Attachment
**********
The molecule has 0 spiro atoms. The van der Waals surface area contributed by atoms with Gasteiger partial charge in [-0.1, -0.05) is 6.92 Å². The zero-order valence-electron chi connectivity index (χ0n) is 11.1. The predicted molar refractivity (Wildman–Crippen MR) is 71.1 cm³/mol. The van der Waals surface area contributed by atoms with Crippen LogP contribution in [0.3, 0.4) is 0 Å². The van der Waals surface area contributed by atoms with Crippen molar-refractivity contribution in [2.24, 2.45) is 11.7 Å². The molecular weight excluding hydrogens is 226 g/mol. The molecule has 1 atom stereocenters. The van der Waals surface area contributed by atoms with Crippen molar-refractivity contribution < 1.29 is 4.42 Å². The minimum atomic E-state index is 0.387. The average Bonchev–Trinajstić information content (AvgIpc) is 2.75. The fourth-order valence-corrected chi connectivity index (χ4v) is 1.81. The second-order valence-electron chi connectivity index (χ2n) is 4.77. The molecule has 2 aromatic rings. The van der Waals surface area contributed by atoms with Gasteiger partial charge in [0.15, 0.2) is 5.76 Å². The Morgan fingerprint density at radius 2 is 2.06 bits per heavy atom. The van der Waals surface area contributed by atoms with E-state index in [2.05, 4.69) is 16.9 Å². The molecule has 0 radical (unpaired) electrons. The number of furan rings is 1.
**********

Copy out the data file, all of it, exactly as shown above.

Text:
The molecule has 0 spiro atoms. The van der Waals surface area contributed by atoms with Gasteiger partial charge in [-0.1, -0.05) is 6.92 Å². The zero-order valence-electron chi connectivity index (χ0n) is 11.1. The predicted molar refractivity (Wildman–Crippen MR) is 71.1 cm³/mol. The van der Waals surface area contributed by atoms with Crippen LogP contribution in [0.3, 0.4) is 0 Å². The van der Waals surface area contributed by atoms with Crippen molar-refractivity contribution in [2.24, 2.45) is 11.7 Å². The molecular weight excluding hydrogens is 226 g/mol. The molecule has 1 atom stereocenters. The van der Waals surface area contributed by atoms with Crippen molar-refractivity contribution < 1.29 is 4.42 Å². The minimum atomic E-state index is 0.387. The average Bonchev–Trinajstić information content (AvgIpc) is 2.75. The fourth-order valence-corrected chi connectivity index (χ4v) is 1.81. The second-order valence-electron chi connectivity index (χ2n) is 4.77. The molecule has 2 aromatic rings. The van der Waals surface area contributed by atoms with Gasteiger partial charge in [0.15, 0.2) is 5.76 Å². The Morgan fingerprint density at radius 2 is 2.06 bits per heavy atom. The van der Waals surface area contributed by atoms with E-state index in [2.05, 4.69) is 16.9 Å². The molecule has 0 radical (unpaired) electrons. The number of furan rings is 1.